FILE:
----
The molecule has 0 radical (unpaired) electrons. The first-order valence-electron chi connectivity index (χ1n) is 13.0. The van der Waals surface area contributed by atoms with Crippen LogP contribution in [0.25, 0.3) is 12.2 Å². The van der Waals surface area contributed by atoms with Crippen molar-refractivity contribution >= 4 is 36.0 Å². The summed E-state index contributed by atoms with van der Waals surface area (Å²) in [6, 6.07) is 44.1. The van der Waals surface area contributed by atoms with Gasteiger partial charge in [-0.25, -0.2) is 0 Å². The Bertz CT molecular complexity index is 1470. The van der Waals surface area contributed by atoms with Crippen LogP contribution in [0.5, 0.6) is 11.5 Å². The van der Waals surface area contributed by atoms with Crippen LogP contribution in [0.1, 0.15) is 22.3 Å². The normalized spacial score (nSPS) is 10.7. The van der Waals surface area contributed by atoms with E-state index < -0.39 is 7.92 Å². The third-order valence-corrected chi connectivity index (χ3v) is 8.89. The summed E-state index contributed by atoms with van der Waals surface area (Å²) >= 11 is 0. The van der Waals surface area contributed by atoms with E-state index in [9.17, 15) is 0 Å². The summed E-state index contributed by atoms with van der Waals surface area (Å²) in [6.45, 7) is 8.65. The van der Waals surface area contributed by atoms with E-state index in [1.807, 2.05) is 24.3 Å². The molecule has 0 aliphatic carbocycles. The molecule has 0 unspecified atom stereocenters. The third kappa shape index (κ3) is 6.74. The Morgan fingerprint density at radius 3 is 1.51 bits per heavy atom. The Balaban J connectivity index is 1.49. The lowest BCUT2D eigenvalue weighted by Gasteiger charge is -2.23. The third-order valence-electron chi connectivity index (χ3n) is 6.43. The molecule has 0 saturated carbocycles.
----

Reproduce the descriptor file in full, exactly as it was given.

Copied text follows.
The molecule has 0 radical (unpaired) electrons. The first-order valence-electron chi connectivity index (χ1n) is 13.0. The van der Waals surface area contributed by atoms with Crippen LogP contribution in [0.25, 0.3) is 12.2 Å². The van der Waals surface area contributed by atoms with Crippen molar-refractivity contribution >= 4 is 36.0 Å². The summed E-state index contributed by atoms with van der Waals surface area (Å²) in [6, 6.07) is 44.1. The van der Waals surface area contributed by atoms with Gasteiger partial charge in [-0.25, -0.2) is 0 Å². The Bertz CT molecular complexity index is 1470. The van der Waals surface area contributed by atoms with Crippen LogP contribution in [0.5, 0.6) is 11.5 Å². The van der Waals surface area contributed by atoms with Crippen LogP contribution in [0.1, 0.15) is 22.3 Å². The normalized spacial score (nSPS) is 10.7. The van der Waals surface area contributed by atoms with E-state index < -0.39 is 7.92 Å². The third-order valence-corrected chi connectivity index (χ3v) is 8.89. The summed E-state index contributed by atoms with van der Waals surface area (Å²) >= 11 is 0. The van der Waals surface area contributed by atoms with E-state index in [9.17, 15) is 0 Å². The summed E-state index contributed by atoms with van der Waals surface area (Å²) in [6.45, 7) is 8.65. The van der Waals surface area contributed by atoms with E-state index in [1.807, 2.05) is 24.3 Å². The molecule has 0 aliphatic carbocycles. The molecule has 0 unspecified atom stereocenters. The third kappa shape index (κ3) is 6.74. The Morgan fingerprint density at radius 3 is 1.51 bits per heavy atom. The Balaban J connectivity index is 1.49. The lowest BCUT2D eigenvalue weighted by Gasteiger charge is -2.23. The third-order valence-electron chi connectivity index (χ3n) is 6.43. The molecule has 0 saturated carbocycles.